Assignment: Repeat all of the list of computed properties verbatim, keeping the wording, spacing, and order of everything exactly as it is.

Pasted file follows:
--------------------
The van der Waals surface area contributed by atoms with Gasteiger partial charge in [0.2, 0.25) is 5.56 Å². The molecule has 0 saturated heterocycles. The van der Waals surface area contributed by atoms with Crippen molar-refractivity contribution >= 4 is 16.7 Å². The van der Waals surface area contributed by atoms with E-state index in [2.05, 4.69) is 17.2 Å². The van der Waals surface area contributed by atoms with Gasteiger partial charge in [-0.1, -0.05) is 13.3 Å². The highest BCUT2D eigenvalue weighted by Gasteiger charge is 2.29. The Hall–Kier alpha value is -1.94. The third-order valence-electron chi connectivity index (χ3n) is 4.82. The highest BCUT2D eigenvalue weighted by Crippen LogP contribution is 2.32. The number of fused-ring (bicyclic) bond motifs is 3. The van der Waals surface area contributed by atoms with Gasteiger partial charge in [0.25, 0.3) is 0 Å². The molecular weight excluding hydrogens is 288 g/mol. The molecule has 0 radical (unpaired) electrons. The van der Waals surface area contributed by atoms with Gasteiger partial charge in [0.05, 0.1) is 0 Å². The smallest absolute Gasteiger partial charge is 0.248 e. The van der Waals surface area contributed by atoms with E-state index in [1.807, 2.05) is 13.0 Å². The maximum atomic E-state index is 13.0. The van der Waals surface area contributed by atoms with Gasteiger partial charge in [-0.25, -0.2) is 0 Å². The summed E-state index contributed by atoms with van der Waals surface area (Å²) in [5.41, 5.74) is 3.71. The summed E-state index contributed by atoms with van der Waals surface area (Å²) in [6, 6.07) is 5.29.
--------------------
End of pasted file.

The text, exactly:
The van der Waals surface area contributed by atoms with Gasteiger partial charge in [0.2, 0.25) is 5.56 Å². The molecule has 0 saturated heterocycles. The van der Waals surface area contributed by atoms with Crippen molar-refractivity contribution >= 4 is 16.7 Å². The van der Waals surface area contributed by atoms with E-state index in [2.05, 4.69) is 17.2 Å². The van der Waals surface area contributed by atoms with Gasteiger partial charge in [-0.1, -0.05) is 13.3 Å². The highest BCUT2D eigenvalue weighted by Gasteiger charge is 2.29. The Hall–Kier alpha value is -1.94. The third-order valence-electron chi connectivity index (χ3n) is 4.82. The highest BCUT2D eigenvalue weighted by Crippen LogP contribution is 2.32. The number of fused-ring (bicyclic) bond motifs is 3. The van der Waals surface area contributed by atoms with Gasteiger partial charge in [0.25, 0.3) is 0 Å². The molecular weight excluding hydrogens is 288 g/mol. The molecule has 0 radical (unpaired) electrons. The van der Waals surface area contributed by atoms with Gasteiger partial charge in [0.05, 0.1) is 0 Å². The smallest absolute Gasteiger partial charge is 0.248 e. The van der Waals surface area contributed by atoms with E-state index in [1.807, 2.05) is 13.0 Å². The maximum atomic E-state index is 13.0. The van der Waals surface area contributed by atoms with Gasteiger partial charge in [-0.25, -0.2) is 0 Å². The summed E-state index contributed by atoms with van der Waals surface area (Å²) in [5.41, 5.74) is 3.71. The summed E-state index contributed by atoms with van der Waals surface area (Å²) in [6, 6.07) is 5.29.